Thrilla in Manila aftermath


    Ali poses next to a Wheaties “The Breakfast of Champions” during the unveiling of the 75th Anniversary cereal box in his honor held February 4, 1999 in New York.

    “When the Thrilla in Manila was over, one man was left with a ruin of life, the other was battered to his soul.”

    That was how Mark Kram, in his book Ghosts of Manila, aptly described the end of the Muhammad Ali-Joe Frazier trilogy dubbed as the “Super Fights I, II and III.

    Eight years later after the Thrilla, a grim sight in a small hospital on Hilton Head Island in South Carolina demonstrated what Ali’s two-decade of fighting atop the ring brought to his body. Six years later, in 1989, there was no turning away from the truth – “The Greatest” was suffering from a decease called “Parkinson”.

    Ali laid on his hospital bed with droplets of sweat above his lip and on his forehead, his hands and head trembling. Looking him on his room, one was reminded of his face during the latter rounds inside the Philippine Coliseum.

    The three fights with Frazier had done great damage to Ali and Manila should have signaled the last in his long, long journey in a game where longevity kills. Every organ, every centimeter of bone in his body was asking for mercy.

    But there is an unwritten in boxing that there is no such thing as a fighter who leaves the sport “on time.” No one walks away. He just limps. Ali was determined to break that rule. The temptation of money, more money, power adulation and celebration.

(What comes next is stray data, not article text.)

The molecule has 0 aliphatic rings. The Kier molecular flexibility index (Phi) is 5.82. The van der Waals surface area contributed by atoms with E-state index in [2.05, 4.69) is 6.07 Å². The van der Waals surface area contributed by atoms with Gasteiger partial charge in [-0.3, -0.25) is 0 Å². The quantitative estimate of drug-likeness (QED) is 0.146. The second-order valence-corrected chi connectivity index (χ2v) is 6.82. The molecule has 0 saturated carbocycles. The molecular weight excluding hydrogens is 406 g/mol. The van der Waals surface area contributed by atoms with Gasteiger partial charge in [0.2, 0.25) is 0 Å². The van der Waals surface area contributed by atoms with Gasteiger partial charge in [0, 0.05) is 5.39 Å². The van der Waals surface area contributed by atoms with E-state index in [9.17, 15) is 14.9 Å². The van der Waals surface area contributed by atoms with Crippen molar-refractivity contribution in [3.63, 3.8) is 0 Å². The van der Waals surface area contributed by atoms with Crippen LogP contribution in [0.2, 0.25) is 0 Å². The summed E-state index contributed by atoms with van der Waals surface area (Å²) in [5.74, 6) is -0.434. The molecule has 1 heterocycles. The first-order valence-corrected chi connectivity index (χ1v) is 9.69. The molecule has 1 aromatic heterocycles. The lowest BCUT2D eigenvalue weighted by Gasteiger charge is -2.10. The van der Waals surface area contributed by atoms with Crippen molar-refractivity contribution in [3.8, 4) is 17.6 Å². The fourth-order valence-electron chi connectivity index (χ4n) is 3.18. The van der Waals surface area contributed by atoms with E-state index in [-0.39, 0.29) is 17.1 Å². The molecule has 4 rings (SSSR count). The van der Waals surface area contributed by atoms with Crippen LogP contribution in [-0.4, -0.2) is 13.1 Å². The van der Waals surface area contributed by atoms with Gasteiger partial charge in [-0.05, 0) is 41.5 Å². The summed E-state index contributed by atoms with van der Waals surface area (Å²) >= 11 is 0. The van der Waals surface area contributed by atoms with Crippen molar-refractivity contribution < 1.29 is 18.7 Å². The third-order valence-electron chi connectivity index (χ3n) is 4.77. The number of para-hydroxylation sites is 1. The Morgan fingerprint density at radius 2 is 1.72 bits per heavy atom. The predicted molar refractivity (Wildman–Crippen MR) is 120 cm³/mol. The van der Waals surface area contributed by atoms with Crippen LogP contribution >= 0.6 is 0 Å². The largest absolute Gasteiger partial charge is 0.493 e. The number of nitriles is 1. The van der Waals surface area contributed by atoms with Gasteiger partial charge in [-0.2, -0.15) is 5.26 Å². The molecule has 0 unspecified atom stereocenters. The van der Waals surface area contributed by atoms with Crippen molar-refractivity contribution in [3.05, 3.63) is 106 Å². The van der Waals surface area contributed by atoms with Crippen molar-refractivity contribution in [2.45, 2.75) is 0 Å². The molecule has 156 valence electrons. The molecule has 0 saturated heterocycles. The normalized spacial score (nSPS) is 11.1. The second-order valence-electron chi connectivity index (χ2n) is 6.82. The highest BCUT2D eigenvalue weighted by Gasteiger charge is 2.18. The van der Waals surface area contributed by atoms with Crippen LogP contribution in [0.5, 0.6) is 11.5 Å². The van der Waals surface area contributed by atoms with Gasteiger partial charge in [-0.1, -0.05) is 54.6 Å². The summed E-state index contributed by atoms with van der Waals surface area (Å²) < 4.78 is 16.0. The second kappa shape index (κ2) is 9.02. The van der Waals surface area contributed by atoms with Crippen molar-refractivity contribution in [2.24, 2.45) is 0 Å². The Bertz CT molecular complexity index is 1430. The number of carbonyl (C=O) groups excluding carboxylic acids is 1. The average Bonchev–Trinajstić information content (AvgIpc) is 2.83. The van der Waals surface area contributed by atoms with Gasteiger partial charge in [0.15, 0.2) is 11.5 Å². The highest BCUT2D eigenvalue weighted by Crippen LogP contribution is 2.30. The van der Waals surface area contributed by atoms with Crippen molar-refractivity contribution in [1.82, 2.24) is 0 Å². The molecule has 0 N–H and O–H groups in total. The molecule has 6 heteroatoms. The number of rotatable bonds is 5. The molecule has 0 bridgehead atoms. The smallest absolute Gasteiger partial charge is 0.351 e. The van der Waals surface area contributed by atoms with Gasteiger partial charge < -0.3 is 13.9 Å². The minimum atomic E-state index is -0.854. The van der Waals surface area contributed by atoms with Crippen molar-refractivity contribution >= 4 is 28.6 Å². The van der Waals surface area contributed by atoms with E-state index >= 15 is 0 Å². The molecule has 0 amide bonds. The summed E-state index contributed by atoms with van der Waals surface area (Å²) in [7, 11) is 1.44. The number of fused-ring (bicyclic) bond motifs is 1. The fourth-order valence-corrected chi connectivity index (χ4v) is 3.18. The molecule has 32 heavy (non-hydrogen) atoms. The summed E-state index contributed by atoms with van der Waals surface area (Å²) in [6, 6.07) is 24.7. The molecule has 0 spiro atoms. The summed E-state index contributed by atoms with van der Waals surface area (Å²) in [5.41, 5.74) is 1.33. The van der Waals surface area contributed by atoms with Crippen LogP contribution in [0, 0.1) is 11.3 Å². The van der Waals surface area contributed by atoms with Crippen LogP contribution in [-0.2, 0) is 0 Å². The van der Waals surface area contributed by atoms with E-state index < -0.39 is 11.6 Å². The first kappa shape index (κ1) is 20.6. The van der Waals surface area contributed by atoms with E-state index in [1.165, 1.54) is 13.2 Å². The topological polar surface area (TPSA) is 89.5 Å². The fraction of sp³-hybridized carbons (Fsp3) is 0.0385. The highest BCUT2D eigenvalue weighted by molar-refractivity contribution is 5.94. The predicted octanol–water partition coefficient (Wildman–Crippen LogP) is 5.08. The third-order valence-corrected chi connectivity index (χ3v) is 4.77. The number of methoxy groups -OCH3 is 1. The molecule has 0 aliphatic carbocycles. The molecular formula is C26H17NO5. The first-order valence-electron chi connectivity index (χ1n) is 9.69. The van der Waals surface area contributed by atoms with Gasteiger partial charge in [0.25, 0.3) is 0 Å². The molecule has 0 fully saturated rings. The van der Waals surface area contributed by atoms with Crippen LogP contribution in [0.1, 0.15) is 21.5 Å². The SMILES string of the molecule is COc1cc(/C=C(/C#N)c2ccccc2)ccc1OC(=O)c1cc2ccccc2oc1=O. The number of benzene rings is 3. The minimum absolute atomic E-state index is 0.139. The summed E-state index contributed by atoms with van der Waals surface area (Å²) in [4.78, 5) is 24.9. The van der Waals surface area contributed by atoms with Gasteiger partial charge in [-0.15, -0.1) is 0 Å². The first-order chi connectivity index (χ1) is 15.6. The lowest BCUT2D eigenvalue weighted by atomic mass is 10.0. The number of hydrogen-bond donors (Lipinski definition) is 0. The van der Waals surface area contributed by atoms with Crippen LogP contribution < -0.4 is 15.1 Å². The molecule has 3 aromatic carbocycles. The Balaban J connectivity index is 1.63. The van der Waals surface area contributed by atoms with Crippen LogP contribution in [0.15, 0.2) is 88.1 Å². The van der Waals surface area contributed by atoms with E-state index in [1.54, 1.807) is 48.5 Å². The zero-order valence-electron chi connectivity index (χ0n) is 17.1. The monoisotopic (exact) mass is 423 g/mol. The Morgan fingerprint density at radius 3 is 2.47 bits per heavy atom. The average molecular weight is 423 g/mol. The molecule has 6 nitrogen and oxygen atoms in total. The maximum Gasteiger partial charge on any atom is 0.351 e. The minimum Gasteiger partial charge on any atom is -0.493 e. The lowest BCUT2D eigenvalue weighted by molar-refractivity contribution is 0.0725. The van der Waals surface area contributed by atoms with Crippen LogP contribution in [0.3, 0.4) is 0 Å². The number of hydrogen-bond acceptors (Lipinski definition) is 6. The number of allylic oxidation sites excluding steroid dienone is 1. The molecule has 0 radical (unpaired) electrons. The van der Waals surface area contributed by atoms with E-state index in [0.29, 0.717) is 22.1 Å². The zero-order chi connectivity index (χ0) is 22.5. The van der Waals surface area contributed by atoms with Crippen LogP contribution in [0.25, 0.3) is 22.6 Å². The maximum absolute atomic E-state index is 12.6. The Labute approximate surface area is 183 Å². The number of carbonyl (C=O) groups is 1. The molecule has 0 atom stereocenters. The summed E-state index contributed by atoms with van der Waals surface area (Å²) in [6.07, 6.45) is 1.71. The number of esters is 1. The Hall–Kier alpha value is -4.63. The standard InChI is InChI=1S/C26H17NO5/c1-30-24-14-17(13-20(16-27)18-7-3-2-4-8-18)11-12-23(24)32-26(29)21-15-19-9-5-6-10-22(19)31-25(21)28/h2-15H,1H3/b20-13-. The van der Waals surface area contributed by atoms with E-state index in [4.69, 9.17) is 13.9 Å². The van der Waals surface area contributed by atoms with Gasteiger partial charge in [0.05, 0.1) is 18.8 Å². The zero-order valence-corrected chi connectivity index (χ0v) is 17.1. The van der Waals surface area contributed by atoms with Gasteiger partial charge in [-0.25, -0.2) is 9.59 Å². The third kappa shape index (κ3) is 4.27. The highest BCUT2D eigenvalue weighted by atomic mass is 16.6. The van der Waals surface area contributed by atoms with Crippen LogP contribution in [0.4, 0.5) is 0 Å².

He pressed on, fought four times in 1976 alone against mostly unheard of opponents. He was in the ring twice more in 1977 and was severely punished by Ernie Shavers. The following year, he lost and regained the world heavyweight championship, the only man to win the title three times against small Leon Spinks.

    Ali retired in 1979 as his condition worsened. He had boxed roughly 15,000 rounds in actual fights and in training. He had married Veronica Porsche, his third, and believed to have been spend­ing $30 to $35,000 a month.

    One year later when everything looked to have been settled down, he decided to comeback once more, this time vs Trevor Berbick. He climbed the ring fat in the middle, his hand speed nowhere to be found.

    After Manila, Frazier fought just twice more an effectively retired after that and stayed in good shape. He continued involving himself in boxing he loved most in hometown Philadelphia, developing young fighters, including son Marvis.

    He remained revered in sports circle, with his stature assured by his classic, albeit brutal three-fight encounters with Ali.

    The Thrilla was voted “Fight of the Year” and Ali “Fighter of the Year.” Eddie Futch, meanwhile was adjudged “Trainer of the Year” and Filipino referee Carlos “Sonny” Padilla Jr. “Referee of the Year.”


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